“Never give the problem a year and the solution a week.” The author Jon Acuff posted this pithy comment about someone who had gone to the gym for a few weeks and hadn’t lost all of the weight they were hoping to lose…which, as it would turn out, took them years to put on.
It made me think about recent conversations I’ve had about difficult conversations.
The pattern looks like this. We become aware of the need for the conversation. We take the workshop. We prepare. We set our intention. We gather the confidence, energy, and chutzpah to have the conversation, and we believe that after that 20-minute convo, all will be right in the world.
The proverbial weight will not so much be lost, but in this case, lifted.
The relationship will be back to normal. The angst diminished and calm prevail. Honky dory status re-established.
From your viewpoint, you’ve done your part in preparing and delivering your side of the story…but the problem has been building for “a year.”
The emotions built up, festered, and took their toll on your energy, and theirs.
There’s the trust fallout. The old adage of hard-to-build, easy-to-break comes into play and one conversation alone will not repair the damage done. Trust takes time to rebuild.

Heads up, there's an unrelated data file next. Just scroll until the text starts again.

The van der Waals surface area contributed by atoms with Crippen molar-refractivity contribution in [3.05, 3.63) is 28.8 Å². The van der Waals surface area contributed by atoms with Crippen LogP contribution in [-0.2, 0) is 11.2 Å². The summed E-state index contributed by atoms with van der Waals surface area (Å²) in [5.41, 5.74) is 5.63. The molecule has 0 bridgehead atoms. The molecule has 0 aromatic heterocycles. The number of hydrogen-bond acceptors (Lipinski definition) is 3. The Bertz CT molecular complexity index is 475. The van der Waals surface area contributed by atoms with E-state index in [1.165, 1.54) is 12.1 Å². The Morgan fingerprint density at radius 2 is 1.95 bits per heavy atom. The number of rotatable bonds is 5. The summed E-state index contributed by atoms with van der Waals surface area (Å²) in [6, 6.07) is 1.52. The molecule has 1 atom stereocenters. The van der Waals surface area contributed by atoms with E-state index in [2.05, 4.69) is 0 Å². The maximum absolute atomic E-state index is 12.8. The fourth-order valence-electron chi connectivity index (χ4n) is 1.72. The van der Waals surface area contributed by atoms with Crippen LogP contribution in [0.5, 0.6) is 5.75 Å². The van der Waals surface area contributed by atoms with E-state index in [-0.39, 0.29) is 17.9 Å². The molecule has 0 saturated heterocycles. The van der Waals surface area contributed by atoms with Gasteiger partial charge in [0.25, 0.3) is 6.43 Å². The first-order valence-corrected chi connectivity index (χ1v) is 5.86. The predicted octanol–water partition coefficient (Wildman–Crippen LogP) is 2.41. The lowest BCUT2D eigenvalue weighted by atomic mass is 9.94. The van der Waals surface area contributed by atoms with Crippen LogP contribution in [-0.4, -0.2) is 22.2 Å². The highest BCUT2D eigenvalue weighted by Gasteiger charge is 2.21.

Yes, you’ve prepped, prepared, and practiced the conversation, but the other person hasn’t taken the workshop, they don’t know what’s coming, and they don’t respond according to plan. You think, “Well why did they react that way? Didn’t they hear my thoughtful presentation and delivery?”
Perhaps they did, but the problem has been building for “a year,” and your solution was a 20-minute conversation. Jon’s wise words come in again: never give the problem a year and the solution a week.
Have the conversation. Adjust the expectations around results. Recalibrate how you measure the time it takes to rebuild the relationship, re-establish trust, and let the emotions dissipate and fade.
Wouldn’t it be amazing if every difficult conversation led to a hug-out?
The reality: Things take time. People need to process. To react. To take it in. To let it go.
This does not mean that the effort of having a difficult conversation didn’t pay off…it’s letting the solution settle and take hold, which may take some time.